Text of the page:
Whether a teen is picking up smoking for the first time with an e-cigarette or an adult is trying to quit smoking, one of the big issues with e-cigarettes is the lack of FDA warnings or approval. More than ten months ago, the FDA released a statement that information about e-cigarettes and warnings would be released. Also, hinted-at FDA regulation would mandate listing all the ingredients on the packaging.

However, the information and regulation from the FDA has yet to come to fruition, leaving parents confused and doctors frustrated.

“This is a source of great concern, and we are still waiting for the FDA,” says Edelman.

The FDA has proposed regulations, which the state of Florida has enacted, that ban the sale of e-cigarettes to minors under 18. However, a trip to a local smoke shop revealed flavors that would be appealing to kids, such as Fruit Punch, Red Cherry, Tiramisu and Cocoa. One flavor was described as “hot pancakes on a Sunday morning.” With these appealing flavors, it is no wonder that teens are drawn in, if for nothing other than taste.

Unlike traditional cigarettes, e-cigarettes do not leave behind a strong odor or residue on surfaces. For adults, this is an added bonus– Knapp is able to smoke his e-cigarette indoors in most public establishments, including restaurants and shopping centers. Sometimes, the smell left behind is sweet like a perfume. “They smell good when you exhale,” says Knapp.

However, this lack of traditional odor makes it increasingly difficult for parents to know if their child is smoking an e-cigarette.

“It is not like they are doing narcotics, so there isn’t one tell-tale sign if your child is smoking [an e-cigarette],”says Edelman.

If you suspect your teen may smoke e-cigarettes, Edelman suggests watching for irritability and nausea during a smoke-free day. E-cigarette users may suffer withdrawals if they have to go through a long period of time without smoking, so on a family vacation or on a long day together, try to observe your child’s behavior. If your child is smoking an e-cigarette, whether it has nicotine or is a nicotine free liquid, it should be addressed. Explain to them what the actual health risks are (even if they are smoking a nicotine free vapor) and why they need to stay away from smoking in general.

Frustrations aside, smoking is an addiction and you may need to get help from an outside professional to help your teen quit.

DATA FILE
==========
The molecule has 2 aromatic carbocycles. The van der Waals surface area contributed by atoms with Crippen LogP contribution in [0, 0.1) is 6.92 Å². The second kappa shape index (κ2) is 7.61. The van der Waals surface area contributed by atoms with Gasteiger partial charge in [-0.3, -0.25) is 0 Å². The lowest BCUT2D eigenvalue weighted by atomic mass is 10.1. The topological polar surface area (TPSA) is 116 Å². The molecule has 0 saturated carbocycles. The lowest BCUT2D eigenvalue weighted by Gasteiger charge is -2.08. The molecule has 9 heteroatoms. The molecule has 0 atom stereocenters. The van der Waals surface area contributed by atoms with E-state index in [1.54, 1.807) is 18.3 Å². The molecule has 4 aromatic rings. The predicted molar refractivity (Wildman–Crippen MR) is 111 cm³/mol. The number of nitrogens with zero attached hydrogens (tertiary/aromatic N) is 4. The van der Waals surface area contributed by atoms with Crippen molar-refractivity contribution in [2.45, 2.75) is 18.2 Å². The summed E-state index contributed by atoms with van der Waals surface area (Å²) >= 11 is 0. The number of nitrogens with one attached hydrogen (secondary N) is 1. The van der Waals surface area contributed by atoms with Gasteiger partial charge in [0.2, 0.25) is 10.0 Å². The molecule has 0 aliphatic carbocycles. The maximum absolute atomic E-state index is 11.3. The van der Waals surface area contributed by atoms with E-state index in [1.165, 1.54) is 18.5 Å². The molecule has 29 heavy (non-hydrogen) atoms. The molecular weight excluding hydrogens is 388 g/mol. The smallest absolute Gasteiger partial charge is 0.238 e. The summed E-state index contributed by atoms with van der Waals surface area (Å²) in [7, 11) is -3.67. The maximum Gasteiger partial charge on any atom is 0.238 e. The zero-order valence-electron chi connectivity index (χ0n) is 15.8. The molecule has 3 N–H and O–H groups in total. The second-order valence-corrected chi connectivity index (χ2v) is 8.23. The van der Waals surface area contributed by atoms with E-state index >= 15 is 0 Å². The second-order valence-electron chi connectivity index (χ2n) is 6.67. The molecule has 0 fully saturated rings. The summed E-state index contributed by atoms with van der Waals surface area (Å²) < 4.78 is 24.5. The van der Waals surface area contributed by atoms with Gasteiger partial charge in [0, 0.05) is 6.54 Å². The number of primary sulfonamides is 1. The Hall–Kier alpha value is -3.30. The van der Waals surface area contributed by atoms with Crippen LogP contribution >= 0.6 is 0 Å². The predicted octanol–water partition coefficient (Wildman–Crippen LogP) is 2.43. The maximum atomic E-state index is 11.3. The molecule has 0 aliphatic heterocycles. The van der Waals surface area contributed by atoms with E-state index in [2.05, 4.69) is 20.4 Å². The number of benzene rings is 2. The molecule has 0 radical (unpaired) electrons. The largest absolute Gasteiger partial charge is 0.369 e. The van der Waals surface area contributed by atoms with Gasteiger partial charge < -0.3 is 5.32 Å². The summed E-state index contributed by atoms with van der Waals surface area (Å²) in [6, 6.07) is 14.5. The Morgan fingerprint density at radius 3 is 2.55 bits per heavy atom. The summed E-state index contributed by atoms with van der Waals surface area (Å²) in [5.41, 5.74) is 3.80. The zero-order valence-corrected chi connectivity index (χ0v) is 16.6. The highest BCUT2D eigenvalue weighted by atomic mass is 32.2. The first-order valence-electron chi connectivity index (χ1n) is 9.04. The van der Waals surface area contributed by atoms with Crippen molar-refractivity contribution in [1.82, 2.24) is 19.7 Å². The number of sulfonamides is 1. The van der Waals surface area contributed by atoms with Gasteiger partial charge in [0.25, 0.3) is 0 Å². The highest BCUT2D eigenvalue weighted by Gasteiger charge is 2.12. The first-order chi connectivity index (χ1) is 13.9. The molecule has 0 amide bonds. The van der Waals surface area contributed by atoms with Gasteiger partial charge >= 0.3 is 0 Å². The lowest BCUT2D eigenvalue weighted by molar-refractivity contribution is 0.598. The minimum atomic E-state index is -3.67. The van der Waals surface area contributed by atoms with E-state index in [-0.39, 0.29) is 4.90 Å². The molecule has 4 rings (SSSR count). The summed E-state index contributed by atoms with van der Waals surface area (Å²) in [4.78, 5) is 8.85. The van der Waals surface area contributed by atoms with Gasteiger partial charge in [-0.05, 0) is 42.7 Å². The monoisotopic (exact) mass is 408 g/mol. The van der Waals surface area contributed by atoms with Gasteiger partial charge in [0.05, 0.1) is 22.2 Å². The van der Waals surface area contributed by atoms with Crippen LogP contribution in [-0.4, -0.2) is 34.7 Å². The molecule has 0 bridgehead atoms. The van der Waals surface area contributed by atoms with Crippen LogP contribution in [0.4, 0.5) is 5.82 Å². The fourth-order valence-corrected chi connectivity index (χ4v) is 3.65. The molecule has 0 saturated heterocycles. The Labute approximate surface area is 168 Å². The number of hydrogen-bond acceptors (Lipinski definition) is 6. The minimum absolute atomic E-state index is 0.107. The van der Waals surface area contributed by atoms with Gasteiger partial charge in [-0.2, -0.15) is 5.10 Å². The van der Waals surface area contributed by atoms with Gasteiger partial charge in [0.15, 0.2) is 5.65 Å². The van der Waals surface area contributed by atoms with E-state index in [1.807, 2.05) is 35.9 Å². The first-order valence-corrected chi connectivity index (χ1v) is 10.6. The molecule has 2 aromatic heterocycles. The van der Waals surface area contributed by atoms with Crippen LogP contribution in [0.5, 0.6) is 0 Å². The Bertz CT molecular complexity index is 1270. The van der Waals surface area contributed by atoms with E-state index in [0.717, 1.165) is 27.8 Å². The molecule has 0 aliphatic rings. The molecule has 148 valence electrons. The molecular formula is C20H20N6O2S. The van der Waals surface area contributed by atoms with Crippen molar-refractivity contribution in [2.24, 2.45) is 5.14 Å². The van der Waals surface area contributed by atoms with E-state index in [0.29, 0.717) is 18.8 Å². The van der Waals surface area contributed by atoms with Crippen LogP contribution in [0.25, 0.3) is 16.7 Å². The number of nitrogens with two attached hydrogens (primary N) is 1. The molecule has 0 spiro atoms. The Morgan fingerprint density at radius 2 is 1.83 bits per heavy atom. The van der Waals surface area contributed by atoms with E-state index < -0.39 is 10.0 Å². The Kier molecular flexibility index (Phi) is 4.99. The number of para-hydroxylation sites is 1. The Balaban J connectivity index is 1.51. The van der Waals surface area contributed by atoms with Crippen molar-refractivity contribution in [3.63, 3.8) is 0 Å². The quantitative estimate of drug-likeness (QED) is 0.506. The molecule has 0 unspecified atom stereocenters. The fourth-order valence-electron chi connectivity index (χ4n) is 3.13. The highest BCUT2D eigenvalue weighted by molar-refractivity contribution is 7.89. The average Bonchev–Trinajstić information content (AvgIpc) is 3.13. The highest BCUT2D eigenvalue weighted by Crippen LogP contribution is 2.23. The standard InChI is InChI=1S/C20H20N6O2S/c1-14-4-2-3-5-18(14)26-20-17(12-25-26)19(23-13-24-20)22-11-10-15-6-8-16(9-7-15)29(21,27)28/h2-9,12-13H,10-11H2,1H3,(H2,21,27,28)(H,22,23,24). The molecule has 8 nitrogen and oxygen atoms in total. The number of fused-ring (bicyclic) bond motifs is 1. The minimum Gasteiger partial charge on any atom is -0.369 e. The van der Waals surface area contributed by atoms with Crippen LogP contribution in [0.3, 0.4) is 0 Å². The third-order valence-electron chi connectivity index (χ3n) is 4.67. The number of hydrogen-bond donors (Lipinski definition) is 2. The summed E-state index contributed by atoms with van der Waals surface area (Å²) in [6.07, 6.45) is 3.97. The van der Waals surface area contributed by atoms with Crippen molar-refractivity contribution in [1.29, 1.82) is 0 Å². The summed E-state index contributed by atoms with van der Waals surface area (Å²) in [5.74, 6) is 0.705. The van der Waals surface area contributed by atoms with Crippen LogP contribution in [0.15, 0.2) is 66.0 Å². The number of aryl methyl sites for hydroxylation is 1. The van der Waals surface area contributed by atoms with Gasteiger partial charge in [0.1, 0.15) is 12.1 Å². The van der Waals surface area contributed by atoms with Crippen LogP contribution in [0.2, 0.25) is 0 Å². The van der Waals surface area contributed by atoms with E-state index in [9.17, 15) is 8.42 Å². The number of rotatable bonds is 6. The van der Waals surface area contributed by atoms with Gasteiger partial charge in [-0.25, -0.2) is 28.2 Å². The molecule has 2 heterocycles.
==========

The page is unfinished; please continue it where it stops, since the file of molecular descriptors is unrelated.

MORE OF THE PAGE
“Prevention is key. In general, healthy active lifestyles help. Kids have less time to smoke and take harmful substances when they are active.”

The research is still ongoing about whether or not e-cigarettes can help you quit smoking, but Knapp is confident about his decision to use them.

“Smoking can set a bad example for your kids, so quit as soon as you can,” he says. “An easy way to do that is using e-cigs. Plus, using one to quit will let you be around for more of their [kids’] lives, and to me that is totally worth it.”

For smoking cessation classes, visit BayCareEvents.org.

The 411 on E-Cigs

  • Teens must be 18 or older to purchase any “nicotine dispensing device.” However, e-cigs can be purchased online without verification of age.
  • E-cigarettes have not been approved by the FDA. Companies are NOT required to list all ingredients on packaging.
  • E-cigarette and hookah use has tripled in the last year, surpassing tobacco cigarette use (according to a recent study published by the CDC).
  • E-cigarettes DO contain nicotine, unless specified as a nicotine free vapor.
  • Smoking e-cigarettes is often referred to as “vaping.”
  • E-cigarettes produce a water vapor instead of traditional smoke.
  • The heating coil can be manipulated, creating higher concentrations of the chemicals per-puff. This can create more carcinogens.
  • Flavors range from menthol to candy apple and pancakes.
  • E-cigarettes are used to help people quit smoking. However there is little scientific evidence to prove this to be true.
  • E-cigarettes do cut down on “third hand smoke,” which may be a benefit to parents of small children.